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Lewis : magnitudo

magnitudo, magnĭtūdo, ĭnis, f. id., greatness, size, bulk, magnitude (class.). Lit. Silvestres apes minores sunt magnitudine, in size, Varr. R. R. 3, 16, 19: mundi, Cic. Off. 1, 43, 154: maris Aegaei, id. Fin. 3, 14, 45: fluminis, Caes. B. C. 1, 49: corporum, id. B. G. 1, 39: ad fabae magnitudinem, of the size of, as large as, Cels. 5, 25, 4: habebat ursos ferociae ac magnitudini suae simillimos, Lact. Mort. Pers. 21, 5: Goliath quidam, vir mirae magnitudinis et roboris, Sulp. Sev. Chron. 1, 34, 3: elephantus ferus infinitae magnitudinis ultro se obtulit, Just. 15, 4, 19.—Plur.: magnitudines regionum, Cic. Phil. 13, 3, 5.

Of number and amount, a great number, great quantity, abundance, great amount: copiarum, Nep. Dat. 1: fructuum, Cic. Agr. 2, 35, 95: pecuniae, id. Rosc. Am. 7, 20: quaestus, id. Verr. 2, 5, 9, § 22.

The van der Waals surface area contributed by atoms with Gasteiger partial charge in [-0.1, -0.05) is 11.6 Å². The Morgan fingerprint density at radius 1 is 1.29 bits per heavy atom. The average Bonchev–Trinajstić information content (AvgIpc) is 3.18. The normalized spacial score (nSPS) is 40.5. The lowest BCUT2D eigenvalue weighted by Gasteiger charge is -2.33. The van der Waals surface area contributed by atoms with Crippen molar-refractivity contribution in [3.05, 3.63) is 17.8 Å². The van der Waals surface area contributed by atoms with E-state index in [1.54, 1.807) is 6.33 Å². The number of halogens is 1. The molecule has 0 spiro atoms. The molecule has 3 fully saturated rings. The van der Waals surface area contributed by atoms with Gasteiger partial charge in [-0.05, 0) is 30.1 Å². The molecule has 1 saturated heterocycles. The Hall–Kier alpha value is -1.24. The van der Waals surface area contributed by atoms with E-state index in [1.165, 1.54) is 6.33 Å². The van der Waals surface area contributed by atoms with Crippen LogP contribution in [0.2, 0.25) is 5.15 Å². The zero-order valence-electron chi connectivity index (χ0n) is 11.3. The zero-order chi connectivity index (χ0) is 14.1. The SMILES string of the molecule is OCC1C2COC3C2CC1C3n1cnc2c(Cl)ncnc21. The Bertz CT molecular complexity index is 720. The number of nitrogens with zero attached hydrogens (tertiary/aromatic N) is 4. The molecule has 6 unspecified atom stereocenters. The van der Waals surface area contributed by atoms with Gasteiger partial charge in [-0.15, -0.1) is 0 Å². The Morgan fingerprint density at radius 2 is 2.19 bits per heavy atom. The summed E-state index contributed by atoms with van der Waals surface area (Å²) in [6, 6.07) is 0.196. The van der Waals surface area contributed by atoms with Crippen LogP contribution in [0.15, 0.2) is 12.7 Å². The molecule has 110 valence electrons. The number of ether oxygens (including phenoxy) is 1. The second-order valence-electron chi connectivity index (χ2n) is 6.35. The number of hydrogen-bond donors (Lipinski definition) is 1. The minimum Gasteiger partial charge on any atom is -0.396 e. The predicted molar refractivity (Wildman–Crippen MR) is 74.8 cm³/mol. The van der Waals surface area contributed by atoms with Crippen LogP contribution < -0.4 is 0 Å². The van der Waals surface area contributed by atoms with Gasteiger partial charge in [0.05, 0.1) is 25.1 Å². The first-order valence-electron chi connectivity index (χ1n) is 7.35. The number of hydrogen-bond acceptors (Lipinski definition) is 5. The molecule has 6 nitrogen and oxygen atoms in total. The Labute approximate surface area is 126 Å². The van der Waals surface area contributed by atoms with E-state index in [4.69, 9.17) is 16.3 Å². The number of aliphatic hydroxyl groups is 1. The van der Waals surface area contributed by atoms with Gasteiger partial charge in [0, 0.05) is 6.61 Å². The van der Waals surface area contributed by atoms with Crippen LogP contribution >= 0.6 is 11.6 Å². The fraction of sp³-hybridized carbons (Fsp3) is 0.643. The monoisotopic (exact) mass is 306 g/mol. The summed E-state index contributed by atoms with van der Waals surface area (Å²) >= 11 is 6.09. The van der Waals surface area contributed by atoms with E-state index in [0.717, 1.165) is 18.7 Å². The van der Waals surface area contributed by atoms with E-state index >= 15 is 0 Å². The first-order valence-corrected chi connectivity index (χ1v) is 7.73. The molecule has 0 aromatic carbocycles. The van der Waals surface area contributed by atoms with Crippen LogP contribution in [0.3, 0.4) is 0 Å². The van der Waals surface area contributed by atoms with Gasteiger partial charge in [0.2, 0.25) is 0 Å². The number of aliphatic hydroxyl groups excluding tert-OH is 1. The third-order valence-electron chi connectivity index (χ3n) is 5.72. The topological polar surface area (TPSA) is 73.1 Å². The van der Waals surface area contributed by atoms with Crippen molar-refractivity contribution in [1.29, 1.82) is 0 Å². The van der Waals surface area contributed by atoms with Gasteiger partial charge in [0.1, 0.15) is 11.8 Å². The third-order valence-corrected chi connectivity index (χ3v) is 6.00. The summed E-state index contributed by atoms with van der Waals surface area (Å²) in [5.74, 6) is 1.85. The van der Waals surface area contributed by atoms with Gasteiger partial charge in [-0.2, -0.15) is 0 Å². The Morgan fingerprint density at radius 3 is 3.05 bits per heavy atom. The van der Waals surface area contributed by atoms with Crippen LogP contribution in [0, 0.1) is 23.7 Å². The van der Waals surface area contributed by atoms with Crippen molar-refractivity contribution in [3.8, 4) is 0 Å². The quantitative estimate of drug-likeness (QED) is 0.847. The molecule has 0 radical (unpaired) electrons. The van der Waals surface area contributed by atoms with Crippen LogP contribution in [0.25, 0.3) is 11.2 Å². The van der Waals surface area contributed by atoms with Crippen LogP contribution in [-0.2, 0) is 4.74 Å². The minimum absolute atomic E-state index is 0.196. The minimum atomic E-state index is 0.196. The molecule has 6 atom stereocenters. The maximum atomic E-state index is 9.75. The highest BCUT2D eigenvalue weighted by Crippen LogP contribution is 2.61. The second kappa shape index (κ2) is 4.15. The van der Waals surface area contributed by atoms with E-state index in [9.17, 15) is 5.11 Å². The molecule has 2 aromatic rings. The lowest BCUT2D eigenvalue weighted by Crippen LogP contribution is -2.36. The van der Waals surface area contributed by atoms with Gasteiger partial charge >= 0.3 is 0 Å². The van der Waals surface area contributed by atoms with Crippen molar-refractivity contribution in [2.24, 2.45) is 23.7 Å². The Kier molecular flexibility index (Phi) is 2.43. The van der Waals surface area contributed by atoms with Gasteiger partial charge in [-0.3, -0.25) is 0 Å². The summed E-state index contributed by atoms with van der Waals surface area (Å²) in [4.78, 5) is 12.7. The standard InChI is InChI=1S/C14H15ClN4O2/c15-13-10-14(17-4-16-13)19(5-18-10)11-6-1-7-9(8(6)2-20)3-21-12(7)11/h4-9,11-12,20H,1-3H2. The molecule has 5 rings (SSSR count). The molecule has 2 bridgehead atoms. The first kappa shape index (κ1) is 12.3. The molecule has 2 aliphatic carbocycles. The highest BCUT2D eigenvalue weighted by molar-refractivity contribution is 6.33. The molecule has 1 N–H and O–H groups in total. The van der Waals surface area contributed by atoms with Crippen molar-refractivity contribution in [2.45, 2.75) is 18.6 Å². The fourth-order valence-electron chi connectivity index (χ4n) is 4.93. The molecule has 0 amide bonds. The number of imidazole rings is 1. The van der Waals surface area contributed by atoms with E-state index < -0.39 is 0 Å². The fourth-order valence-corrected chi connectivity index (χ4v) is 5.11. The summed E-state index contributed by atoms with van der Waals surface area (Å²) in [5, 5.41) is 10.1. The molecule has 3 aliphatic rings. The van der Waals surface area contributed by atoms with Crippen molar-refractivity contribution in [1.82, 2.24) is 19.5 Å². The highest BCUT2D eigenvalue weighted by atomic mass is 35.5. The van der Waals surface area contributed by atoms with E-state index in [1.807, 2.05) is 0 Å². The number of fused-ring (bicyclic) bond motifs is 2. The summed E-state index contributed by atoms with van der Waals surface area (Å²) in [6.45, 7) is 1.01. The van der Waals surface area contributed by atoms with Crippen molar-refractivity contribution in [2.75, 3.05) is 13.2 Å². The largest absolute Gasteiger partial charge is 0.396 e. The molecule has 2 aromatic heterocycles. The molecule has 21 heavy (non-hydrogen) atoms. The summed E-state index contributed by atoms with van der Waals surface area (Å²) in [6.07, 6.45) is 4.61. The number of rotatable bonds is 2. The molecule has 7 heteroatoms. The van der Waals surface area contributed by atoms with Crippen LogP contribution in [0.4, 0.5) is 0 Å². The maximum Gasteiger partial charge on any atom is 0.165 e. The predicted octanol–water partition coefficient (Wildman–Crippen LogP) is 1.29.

Trop. In gen., greatness, vastness, extent: magnitudo et vis amoris, Cic. Fam. 2, 7, 2: acerbitatis et odii, id. Deiot. 11, 30: beneficii, id. Fam. 1, 7, 2: periculi, id. Quint. 2, 6: doloris, Plin. 25, 3, 7, § 24: ingenii, id. 25, 2, 3, § 7: animi, greatness of soul, Cic. Part. 23, 81.

Rhetorically: vocis, the strength or compass of the voice, Auct. Her. 3, 11, 20.

Of time: dierum ac noctium magnitudines, length, Plin 36, 10, 15, § 72.

In partic., rank, dignity (post-Aug.): imperatoria, Tac. A. 16, 23: infra tuam magnitudinem, beneath your dignity, id. ib. 14, 54. —Hence, in late Lat., as a title of honor, highness, excellency: magnitudo tua, Cassiod. Var. 9, 13; Cod. Just. 1, 27, 2.